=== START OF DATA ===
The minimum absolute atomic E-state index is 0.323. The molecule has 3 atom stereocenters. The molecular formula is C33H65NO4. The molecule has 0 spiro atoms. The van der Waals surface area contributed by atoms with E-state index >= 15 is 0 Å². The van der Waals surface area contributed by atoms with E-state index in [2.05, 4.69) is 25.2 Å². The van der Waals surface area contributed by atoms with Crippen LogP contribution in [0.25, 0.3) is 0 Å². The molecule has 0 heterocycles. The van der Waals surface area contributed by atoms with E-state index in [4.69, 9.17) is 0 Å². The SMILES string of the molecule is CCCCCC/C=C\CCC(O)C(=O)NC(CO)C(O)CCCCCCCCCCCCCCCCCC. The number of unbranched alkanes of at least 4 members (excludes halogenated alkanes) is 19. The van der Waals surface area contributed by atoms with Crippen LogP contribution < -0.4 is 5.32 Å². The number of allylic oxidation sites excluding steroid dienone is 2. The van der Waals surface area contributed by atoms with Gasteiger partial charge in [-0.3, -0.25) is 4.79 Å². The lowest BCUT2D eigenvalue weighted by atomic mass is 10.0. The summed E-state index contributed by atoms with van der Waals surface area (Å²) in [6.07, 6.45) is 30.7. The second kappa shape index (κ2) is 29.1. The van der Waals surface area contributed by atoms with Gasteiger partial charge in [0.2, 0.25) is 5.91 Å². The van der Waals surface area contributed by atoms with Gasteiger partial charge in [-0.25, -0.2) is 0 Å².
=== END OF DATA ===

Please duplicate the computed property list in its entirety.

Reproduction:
The minimum absolute atomic E-state index is 0.323. The molecule has 3 atom stereocenters. The molecular formula is C33H65NO4. The molecule has 0 spiro atoms. The van der Waals surface area contributed by atoms with E-state index >= 15 is 0 Å². The van der Waals surface area contributed by atoms with E-state index in [2.05, 4.69) is 25.2 Å². The van der Waals surface area contributed by atoms with Crippen LogP contribution in [0.25, 0.3) is 0 Å². The molecule has 0 heterocycles. The van der Waals surface area contributed by atoms with E-state index in [4.69, 9.17) is 0 Å². The SMILES string of the molecule is CCCCCC/C=C\CCC(O)C(=O)NC(CO)C(O)CCCCCCCCCCCCCCCCCC. The number of unbranched alkanes of at least 4 members (excludes halogenated alkanes) is 19. The van der Waals surface area contributed by atoms with Crippen LogP contribution < -0.4 is 5.32 Å². The number of allylic oxidation sites excluding steroid dienone is 2. The van der Waals surface area contributed by atoms with Gasteiger partial charge in [-0.3, -0.25) is 4.79 Å². The lowest BCUT2D eigenvalue weighted by atomic mass is 10.0. The summed E-state index contributed by atoms with van der Waals surface area (Å²) in [6.07, 6.45) is 30.7. The second kappa shape index (κ2) is 29.1. The van der Waals surface area contributed by atoms with Gasteiger partial charge in [0.2, 0.25) is 5.91 Å². The van der Waals surface area contributed by atoms with Gasteiger partial charge in [-0.25, -0.2) is 0 Å².